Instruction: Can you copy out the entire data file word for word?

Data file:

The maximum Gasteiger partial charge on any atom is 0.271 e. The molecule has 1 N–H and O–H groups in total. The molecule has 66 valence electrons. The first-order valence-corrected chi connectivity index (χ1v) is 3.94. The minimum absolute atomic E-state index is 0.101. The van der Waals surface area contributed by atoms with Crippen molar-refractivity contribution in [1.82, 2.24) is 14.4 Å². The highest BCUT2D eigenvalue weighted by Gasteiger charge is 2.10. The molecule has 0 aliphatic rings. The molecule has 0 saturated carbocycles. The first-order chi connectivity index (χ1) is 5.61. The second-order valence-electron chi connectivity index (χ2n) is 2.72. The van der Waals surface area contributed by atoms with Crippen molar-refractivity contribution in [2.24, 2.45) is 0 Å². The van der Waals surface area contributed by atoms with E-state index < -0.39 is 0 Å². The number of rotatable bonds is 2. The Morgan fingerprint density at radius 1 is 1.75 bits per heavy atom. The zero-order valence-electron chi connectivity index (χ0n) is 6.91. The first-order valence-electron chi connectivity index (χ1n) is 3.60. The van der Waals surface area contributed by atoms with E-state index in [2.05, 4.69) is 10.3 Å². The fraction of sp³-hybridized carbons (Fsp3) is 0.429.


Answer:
The maximum Gasteiger partial charge on any atom is 0.271 e. The molecule has 1 N–H and O–H groups in total. The molecule has 66 valence electrons. The first-order valence-corrected chi connectivity index (χ1v) is 3.94. The minimum absolute atomic E-state index is 0.101. The van der Waals surface area contributed by atoms with Crippen molar-refractivity contribution in [1.82, 2.24) is 14.4 Å². The highest BCUT2D eigenvalue weighted by Gasteiger charge is 2.10. The molecule has 0 aliphatic rings. The molecule has 0 saturated carbocycles. The first-order chi connectivity index (χ1) is 5.61. The second-order valence-electron chi connectivity index (χ2n) is 2.72. The van der Waals surface area contributed by atoms with Crippen molar-refractivity contribution in [2.24, 2.45) is 0 Å². The van der Waals surface area contributed by atoms with E-state index < -0.39 is 0 Å². The number of rotatable bonds is 2. The Morgan fingerprint density at radius 1 is 1.75 bits per heavy atom. The zero-order valence-electron chi connectivity index (χ0n) is 6.91. The first-order valence-electron chi connectivity index (χ1n) is 3.60. The van der Waals surface area contributed by atoms with E-state index in [2.05, 4.69) is 10.3 Å². The fraction of sp³-hybridized carbons (Fsp3) is 0.429.